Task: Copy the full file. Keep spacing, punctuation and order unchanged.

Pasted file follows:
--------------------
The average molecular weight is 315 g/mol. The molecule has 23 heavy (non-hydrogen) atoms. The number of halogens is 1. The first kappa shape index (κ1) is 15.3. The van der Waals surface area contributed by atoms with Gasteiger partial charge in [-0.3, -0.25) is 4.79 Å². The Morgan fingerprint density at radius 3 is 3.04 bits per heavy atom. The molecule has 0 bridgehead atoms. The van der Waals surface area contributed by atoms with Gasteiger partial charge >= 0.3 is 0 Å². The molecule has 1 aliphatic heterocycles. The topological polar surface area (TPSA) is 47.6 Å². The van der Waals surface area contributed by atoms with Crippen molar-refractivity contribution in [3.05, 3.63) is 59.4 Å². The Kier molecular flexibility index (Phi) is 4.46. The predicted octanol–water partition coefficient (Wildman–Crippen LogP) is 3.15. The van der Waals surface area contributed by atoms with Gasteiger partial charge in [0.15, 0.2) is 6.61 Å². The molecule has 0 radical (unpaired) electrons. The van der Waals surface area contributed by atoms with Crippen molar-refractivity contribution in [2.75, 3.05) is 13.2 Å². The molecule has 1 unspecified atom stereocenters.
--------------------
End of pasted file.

The average molecular weight is 315 g/mol. The molecule has 23 heavy (non-hydrogen) atoms. The number of halogens is 1. The first kappa shape index (κ1) is 15.3. The van der Waals surface area contributed by atoms with Gasteiger partial charge in [-0.3, -0.25) is 4.79 Å². The Morgan fingerprint density at radius 3 is 3.04 bits per heavy atom. The molecule has 0 bridgehead atoms. The van der Waals surface area contributed by atoms with Gasteiger partial charge >= 0.3 is 0 Å². The molecule has 1 aliphatic heterocycles. The topological polar surface area (TPSA) is 47.6 Å². The van der Waals surface area contributed by atoms with Crippen molar-refractivity contribution in [3.05, 3.63) is 59.4 Å². The Kier molecular flexibility index (Phi) is 4.46. The predicted octanol–water partition coefficient (Wildman–Crippen LogP) is 3.15. The van der Waals surface area contributed by atoms with Gasteiger partial charge in [0.15, 0.2) is 6.61 Å². The molecule has 0 radical (unpaired) electrons. The van der Waals surface area contributed by atoms with Crippen molar-refractivity contribution in [2.75, 3.05) is 13.2 Å². The molecule has 1 unspecified atom stereocenters.